The workshop in Jalpaiguri on Friday. Picture by Biplab Basak
June 20: The India Meteorological Department will set up a weather office in Malda with a Doppler radar that would be able to issue forecasts on storms within a radius of 300km, covering all districts in north Bengal.
The new office is likely to be operational in a year.
Once set up, the Malda office would be the second one in the state with a Doppler radar after Calcutta.
D. Pradhan, the deputy director of IMD posted at the eastern regional office in Calcutta, today said: “We have a Doppler radar in Calcutta. With that, it is possible to issue forecast of violent storms within a radius of 300km. Because of the instrument we could come up with a forecast for Aila in the Sunderbans. But no such equipment was installed in north Bengal and we could not forecast the storm that hit Raiganj and other parts of North Dinajpur in 2010.”
Malda does not have a weather station. The Met office at Jalpaiguri issues forecasts for Malda and records temperature in the district.
A senior meteorologist working with the IMD said Doppler radar uses radio wave mechanism. “The radar records formation of cumulonimbus clouds and storms, thunderstorms and cloudbursts. It is an effective instrument to issue forecast of storms and similar weather conditions,” he said.
“The technology is simple. Radio waves are transmitted to get information through similar wave signals to locate a storm and record the wind speed in an area,” he added.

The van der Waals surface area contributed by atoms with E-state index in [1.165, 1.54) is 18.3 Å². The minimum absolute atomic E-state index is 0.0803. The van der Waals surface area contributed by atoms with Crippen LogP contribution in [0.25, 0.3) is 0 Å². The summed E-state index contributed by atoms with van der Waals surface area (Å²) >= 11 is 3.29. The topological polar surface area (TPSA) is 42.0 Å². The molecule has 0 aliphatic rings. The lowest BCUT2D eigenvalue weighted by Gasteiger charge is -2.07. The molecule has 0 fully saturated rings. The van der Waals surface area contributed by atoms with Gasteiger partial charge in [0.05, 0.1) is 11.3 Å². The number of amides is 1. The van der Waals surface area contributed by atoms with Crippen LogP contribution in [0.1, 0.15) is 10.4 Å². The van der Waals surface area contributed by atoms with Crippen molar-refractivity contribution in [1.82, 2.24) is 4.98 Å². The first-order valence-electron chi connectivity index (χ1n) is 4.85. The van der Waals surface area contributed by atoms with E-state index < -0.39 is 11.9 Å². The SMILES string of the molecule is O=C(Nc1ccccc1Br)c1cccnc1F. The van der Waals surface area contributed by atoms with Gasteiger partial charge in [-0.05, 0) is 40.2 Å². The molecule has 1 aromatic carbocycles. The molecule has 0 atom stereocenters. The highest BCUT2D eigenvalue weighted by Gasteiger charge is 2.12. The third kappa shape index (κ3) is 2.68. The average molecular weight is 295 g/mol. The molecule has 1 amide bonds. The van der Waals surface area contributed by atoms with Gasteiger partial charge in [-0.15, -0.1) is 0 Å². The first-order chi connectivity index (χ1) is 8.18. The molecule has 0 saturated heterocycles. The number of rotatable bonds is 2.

Today, Pradhan was in Jalpaiguri to attend a workshop organised jointly by his department, the state irrigation department and the North Bengal Flood Control Commission (NBFCC) to prepare the employees for the monsoon.
Irrigation department sources said a one-acre plot in Malda had been handed over to the IMD where the new weather office would be constructed.
In today’s workshop, Gautam Dutta, the chief engineer of NBFCC, said a number of districts in north Bengal were prone to flood. “The southwest monsoon has entered the region and we held a preparatory workshop today to apprise our employees of their tasks during the rainy season and in case there is inundation or flood. We had also invited IMD officials to speak on related issues,” Dutta said.
Senior officials of two other central agencies, Damodar Valley Corporation and Central Water Investigation Directorate, Jalpaiguri, who were present at the workshop said they maintained regular contacts with the state government.
Sanjib Bhattacharya, a director of the weather wing of Damodar Valley Corporation, said whenever water was released from the barrages, the state was informed.
An expert from the Central Water Investigation Directorate, Niranjan Bag, said: “Information is passed to the state government and the departments concerned about the weather forecast in north Bengal and rainfall in Bhutan from where several rivers originate and flow through Jalpaiguri.”
Officials of the disaster management department were also present at the workshop.